08.02.2014 - 11.01.2015
Jazz may have its roots in America, but the instrument most associated with this particular musical style - the saxophone - was invented by a Belgian. This upcoming 6 November marks the bicentenary celebration of Adolphe Sax's date of birth to the day. The ‘Sax200’ exhibition traces the man's riveting life story, which acts to illustrate the huge impact he had on the world of music.
It is only right that Antoine-Joseph Sax's anniversary (his official name) should be celebrated in style. Same as Django Reinhardt being the only musician whose name is synonymous with a specific style, the saxophone is almost the only instrument that was named after the man who invented it. So much so in fact that his effigy featured on Belgian 200 franc notes at the time.
From Brussels to Paris
Adolphe picked up the trade at his father's workshops, Initially starting out with making improvements to existing instruments. He applied for his first patent in 1838 and soon went on to design a new type of instrument that was to become the saxophone. The first official presentation of the saxophone came as early as 1841 at the Brussels Industry Exhibition. One year later he would showcase his newfangled instrument in Paris, where Sax felt more appreciated with the city of lights offering greater chances of success. As such, he soon relocated to the French capital where he started his own workshop, driven by an irrepressible urge to create new instruments. In doing so, he came up with the saxhorns, a new family of brass instruments, which would chiefly go on to be used by French military brass bands. His fertile and seemingly inexhaustible imagination produced one model after the next. His first patent for the saxophone dates back to 1846, followed in due course by further patents for the alto saxophone, the trumpet involving six independent valves and seven bells and the trombone involving six independent valves and seven bells, to name but a few.
Success and jealousy
There was no getting around Adolphe Sax on the Parisian cultural scene. He became the head of the Fanfare de l’Opéra and organised concerts at his own factory where all of high society would flock to in their droves, including the great composers of the era, such as Berlioz and Meyerbeer. One thing he certainly never lacked was ambition. He got the recognition he craved but also met with his fair share of envy and jealousy, to the point of being challenged to musical duals where the counterparty would sometimes resort to underhand tactics. In fact, his opponents would frequently take him to court. And even though time and again he would win every court case brought against him, they also left him broken. Adolphe Sax died on 7 February 1894. In 1928, French musical instrument company Selmer took over the business and the name. However, in 2012 ‘Adolphe Sax & Cie’ came home to Belgium, with the instruments available to be delivered worldwide.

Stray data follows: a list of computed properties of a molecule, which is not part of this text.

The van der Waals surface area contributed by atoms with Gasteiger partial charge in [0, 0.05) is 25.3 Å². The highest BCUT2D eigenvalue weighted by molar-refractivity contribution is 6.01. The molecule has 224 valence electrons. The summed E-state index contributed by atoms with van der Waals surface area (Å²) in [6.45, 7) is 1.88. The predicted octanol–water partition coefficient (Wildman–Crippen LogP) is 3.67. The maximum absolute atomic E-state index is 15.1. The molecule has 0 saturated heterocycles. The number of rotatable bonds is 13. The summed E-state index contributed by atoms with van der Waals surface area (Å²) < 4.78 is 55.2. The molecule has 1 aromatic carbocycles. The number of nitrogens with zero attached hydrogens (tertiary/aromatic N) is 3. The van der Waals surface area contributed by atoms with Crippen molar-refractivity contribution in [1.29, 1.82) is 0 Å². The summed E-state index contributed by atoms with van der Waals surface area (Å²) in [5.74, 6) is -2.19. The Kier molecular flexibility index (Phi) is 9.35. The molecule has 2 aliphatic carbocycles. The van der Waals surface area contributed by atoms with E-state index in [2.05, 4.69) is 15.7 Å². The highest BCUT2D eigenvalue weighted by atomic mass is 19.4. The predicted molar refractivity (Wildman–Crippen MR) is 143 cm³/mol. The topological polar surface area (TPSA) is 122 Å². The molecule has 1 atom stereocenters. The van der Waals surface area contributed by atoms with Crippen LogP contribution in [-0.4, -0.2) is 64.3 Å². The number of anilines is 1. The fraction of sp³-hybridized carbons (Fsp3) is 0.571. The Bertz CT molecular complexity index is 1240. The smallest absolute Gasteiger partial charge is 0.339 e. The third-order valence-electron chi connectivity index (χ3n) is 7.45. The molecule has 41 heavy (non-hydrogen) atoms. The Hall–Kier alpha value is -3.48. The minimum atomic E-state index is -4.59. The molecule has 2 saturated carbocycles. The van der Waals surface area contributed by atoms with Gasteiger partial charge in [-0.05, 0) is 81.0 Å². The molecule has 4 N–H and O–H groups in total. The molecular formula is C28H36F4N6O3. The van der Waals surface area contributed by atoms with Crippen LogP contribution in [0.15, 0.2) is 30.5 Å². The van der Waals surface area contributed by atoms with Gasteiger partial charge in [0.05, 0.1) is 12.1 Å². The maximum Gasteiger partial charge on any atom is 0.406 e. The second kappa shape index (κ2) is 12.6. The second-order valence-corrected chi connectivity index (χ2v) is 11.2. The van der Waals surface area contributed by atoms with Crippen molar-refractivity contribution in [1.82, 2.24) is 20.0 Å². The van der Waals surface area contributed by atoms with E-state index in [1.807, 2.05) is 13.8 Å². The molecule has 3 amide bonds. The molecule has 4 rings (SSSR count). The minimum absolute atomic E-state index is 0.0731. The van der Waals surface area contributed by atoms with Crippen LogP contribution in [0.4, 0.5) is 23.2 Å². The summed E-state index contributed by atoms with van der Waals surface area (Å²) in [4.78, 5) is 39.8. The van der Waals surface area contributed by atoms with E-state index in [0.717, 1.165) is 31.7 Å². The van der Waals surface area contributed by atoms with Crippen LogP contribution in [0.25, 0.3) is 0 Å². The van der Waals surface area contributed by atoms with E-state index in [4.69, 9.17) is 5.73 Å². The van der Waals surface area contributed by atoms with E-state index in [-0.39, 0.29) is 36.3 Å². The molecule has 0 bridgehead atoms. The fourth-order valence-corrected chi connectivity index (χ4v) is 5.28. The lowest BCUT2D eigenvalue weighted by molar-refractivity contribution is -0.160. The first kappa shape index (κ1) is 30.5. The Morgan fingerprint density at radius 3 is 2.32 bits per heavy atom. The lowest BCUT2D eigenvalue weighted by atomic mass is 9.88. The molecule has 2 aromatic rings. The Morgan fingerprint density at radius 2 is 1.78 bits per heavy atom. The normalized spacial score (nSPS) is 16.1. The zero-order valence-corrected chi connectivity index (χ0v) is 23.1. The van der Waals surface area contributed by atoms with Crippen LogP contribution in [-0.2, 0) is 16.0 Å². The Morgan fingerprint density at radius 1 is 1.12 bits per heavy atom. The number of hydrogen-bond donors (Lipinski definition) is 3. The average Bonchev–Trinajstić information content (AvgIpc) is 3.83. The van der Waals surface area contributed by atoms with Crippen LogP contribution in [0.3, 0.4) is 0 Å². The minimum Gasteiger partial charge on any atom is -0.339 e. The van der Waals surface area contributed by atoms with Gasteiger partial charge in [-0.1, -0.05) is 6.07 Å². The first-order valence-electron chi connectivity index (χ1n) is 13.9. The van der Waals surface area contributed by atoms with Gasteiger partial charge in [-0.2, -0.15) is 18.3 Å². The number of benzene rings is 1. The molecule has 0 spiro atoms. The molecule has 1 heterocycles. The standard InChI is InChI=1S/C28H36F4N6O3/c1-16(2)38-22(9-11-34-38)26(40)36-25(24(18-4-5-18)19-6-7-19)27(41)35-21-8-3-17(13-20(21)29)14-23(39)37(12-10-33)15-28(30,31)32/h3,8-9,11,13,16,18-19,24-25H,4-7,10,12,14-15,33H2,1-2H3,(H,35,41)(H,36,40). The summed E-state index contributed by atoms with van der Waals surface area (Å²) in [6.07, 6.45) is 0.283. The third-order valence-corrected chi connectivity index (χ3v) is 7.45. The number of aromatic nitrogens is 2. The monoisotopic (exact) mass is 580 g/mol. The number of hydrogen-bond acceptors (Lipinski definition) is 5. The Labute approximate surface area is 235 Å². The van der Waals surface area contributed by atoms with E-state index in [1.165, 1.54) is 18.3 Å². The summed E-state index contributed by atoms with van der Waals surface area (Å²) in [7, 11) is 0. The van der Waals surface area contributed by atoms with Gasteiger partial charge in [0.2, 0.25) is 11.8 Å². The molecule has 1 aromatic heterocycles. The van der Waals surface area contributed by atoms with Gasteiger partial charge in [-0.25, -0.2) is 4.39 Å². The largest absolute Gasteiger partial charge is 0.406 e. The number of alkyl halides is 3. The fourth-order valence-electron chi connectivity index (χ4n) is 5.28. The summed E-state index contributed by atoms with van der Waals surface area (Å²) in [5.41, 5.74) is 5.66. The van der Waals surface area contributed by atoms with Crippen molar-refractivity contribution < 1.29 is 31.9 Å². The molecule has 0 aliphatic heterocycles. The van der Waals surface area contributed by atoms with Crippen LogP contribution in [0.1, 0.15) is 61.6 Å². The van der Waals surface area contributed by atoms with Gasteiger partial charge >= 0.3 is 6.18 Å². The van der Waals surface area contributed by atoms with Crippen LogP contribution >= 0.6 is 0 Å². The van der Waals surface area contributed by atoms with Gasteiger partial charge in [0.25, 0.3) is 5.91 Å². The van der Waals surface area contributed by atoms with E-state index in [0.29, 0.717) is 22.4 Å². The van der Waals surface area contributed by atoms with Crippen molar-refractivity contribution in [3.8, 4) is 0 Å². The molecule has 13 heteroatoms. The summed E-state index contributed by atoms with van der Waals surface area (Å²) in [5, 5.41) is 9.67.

Adolphe Sax was anything but an amateur inventor. His was a more than eventful life that saw him reap success as well as face his share of contempt and adversity. But above all else, he was a go-getter and a good businessman, family traits he inherited from his father Charles-Joseph who was also in the business of inventing things. After all, the family ran a company in Brussels and was even appointed purveyor to the Royal Household of William I of Orange.
And let us not lose sight of the fact that we are talking about an era that was constantly swept by change. The industrial revolution was in full swing. Which also highlights one of the strong points of this exhibition: the human story of Adolphe Sax, which is colourful in itself, is put into historical and social context. In a musical sense, his influence covers anything from the development of brass bands to the major role the saxophone would go on to play in the world of jazz. The latter aspect is not just something you get to see but above all listen to.
The MIM drew from its own collection consisting of over a hundred Sax-designed wind instruments and added in a whole string of exceptional pieces, borrowed from private collections, for good measure.
A wide range of activities
The schedule of events tying in with this exhibition is enormous as well as highly varied. The easiest way to get some bird's-eye perspective of what is going on is to consult the website for the latest up-to-date changes. However, a number of the main activities have already been finalised, including the special series of concerts set to be held on Sunday afternoons, the ‘Adolphe Sax, his influence and legacy’ colloquium (3-5 July) and the lunchtime concerts by Les Lundis D’Hortense (the association of Belgian jazz musicians). The MIM will be staging themed tours, family days, master classes and a dedicated children's track. Please note that the MIM has a free admission policy every first Wednesday afternoon of the month!